By Barbara Liston
ORLANDO, Florida (Reuters) - A 200-pound (90 kg) female bear suspected of mauling and seriously injuring a central Florida woman earlier this week was caught on Wednesday night and killed, state wildlife authorities said.
"We decided to follow the course of an abundance of caution and put the bear down," said Nick Wiley, executive director of the Florida Fish & Wildlife Conservation Commission.
"Public safety is a top priority," Wiley said in a statement Thursday.
Susan Chalfant, 54, was injured by a bear while out walking her two small dogs Monday evening in Longwood, a leafy residential area about 15 miles north of Orlando.
Neighbors described her as bleeding profusely from the head after the attack and she was hospitalized at the Orlando Regional Medical Center for what officials described as non-life-threatening injuries. The hospital declined to release an update on Chalfant's condition Thursday.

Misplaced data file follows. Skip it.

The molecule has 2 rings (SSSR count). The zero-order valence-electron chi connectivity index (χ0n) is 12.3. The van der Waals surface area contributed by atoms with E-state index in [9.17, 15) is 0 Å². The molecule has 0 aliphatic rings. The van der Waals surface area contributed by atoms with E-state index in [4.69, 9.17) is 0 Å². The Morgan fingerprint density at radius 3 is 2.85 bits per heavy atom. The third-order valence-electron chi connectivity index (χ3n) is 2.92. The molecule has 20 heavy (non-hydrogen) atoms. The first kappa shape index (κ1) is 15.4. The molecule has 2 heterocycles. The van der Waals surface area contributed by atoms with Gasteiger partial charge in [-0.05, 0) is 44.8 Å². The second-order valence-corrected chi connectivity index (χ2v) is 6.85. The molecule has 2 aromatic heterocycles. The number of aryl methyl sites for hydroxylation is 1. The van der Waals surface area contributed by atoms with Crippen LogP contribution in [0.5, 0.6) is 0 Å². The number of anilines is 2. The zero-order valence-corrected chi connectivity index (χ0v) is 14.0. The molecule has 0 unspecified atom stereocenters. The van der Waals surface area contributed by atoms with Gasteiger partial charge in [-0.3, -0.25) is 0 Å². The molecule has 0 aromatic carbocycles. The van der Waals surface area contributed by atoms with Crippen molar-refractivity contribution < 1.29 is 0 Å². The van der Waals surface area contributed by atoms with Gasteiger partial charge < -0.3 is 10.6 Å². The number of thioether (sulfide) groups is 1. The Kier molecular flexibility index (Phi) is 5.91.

Wildlife officers had placed three traps, baited with glazed doughnuts, on a natural bear trail that runs alongside Longwood in the immediate aftermath of Monday's rare attack.
A female yearling captured Tuesday night was removed to a rehabilitation center in Crystal River, wildlife officers said.
A second bear, caught Wednesday night, closely matched the description of the one that attacked Chalfant and was quickly euthanized, according to Karen Parker, a wildlife commission spokeswoman.
Parker said trapping would continue in the Longwood area due to public safety concerns. But she added that bears are particularly apt to forage in neighborhoods during the fall, when they are trying to fatten up for the winter.
Complaints about Florida black bears have more than quadrupled over the past decade, reaching 6,159 in 2012 alone, according to statistics maintained by the Florida Fish and Wildlife Commission.
The problem has grown as urban and suburban sprawl brought more people into former wilderness areas where housing developments fractured bear habitat and left homeowners near bear trails.
Less than 1 percent of bear complaints involve a person threatened by a bear. Rarely is anyone injured.
(Editing by Tom Brown and Alden Bentley)